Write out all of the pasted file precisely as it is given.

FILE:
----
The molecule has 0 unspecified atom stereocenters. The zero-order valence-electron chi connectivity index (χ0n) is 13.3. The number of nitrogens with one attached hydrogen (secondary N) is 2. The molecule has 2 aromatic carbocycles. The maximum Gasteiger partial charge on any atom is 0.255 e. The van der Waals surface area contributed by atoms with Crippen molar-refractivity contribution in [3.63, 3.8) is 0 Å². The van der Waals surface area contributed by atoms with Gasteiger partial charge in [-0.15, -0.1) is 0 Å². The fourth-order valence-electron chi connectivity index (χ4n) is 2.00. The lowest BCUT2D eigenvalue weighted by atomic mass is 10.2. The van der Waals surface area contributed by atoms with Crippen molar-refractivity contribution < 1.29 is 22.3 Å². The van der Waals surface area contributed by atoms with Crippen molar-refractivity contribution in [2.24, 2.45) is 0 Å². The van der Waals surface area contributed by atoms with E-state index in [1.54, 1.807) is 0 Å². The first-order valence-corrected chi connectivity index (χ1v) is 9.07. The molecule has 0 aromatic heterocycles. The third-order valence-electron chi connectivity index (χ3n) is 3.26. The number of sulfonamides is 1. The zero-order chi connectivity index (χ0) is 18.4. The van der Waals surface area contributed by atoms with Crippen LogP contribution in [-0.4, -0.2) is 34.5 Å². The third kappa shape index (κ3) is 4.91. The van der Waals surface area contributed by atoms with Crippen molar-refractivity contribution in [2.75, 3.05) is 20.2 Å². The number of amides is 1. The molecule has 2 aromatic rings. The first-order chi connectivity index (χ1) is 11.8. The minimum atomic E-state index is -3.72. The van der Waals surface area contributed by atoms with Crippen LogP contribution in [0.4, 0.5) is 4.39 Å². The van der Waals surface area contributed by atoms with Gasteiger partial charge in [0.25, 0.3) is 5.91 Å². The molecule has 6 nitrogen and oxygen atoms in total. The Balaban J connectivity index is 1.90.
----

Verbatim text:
The molecule has 0 unspecified atom stereocenters. The zero-order valence-electron chi connectivity index (χ0n) is 13.3. The number of nitrogens with one attached hydrogen (secondary N) is 2. The molecule has 2 aromatic carbocycles. The maximum Gasteiger partial charge on any atom is 0.255 e. The van der Waals surface area contributed by atoms with Crippen molar-refractivity contribution in [3.63, 3.8) is 0 Å². The van der Waals surface area contributed by atoms with Gasteiger partial charge in [-0.15, -0.1) is 0 Å². The fourth-order valence-electron chi connectivity index (χ4n) is 2.00. The lowest BCUT2D eigenvalue weighted by atomic mass is 10.2. The van der Waals surface area contributed by atoms with Crippen molar-refractivity contribution < 1.29 is 22.3 Å². The van der Waals surface area contributed by atoms with Crippen molar-refractivity contribution in [2.24, 2.45) is 0 Å². The van der Waals surface area contributed by atoms with E-state index in [1.54, 1.807) is 0 Å². The first-order valence-corrected chi connectivity index (χ1v) is 9.07. The molecule has 0 aromatic heterocycles. The third-order valence-electron chi connectivity index (χ3n) is 3.26. The number of sulfonamides is 1. The zero-order chi connectivity index (χ0) is 18.4. The van der Waals surface area contributed by atoms with Crippen LogP contribution in [-0.4, -0.2) is 34.5 Å². The third kappa shape index (κ3) is 4.91. The van der Waals surface area contributed by atoms with Crippen molar-refractivity contribution in [2.75, 3.05) is 20.2 Å². The number of amides is 1. The molecule has 2 aromatic rings. The first-order chi connectivity index (χ1) is 11.8. The minimum atomic E-state index is -3.72. The van der Waals surface area contributed by atoms with Crippen LogP contribution in [0.4, 0.5) is 4.39 Å². The van der Waals surface area contributed by atoms with Gasteiger partial charge in [0.25, 0.3) is 5.91 Å². The molecule has 6 nitrogen and oxygen atoms in total. The Balaban J connectivity index is 1.90.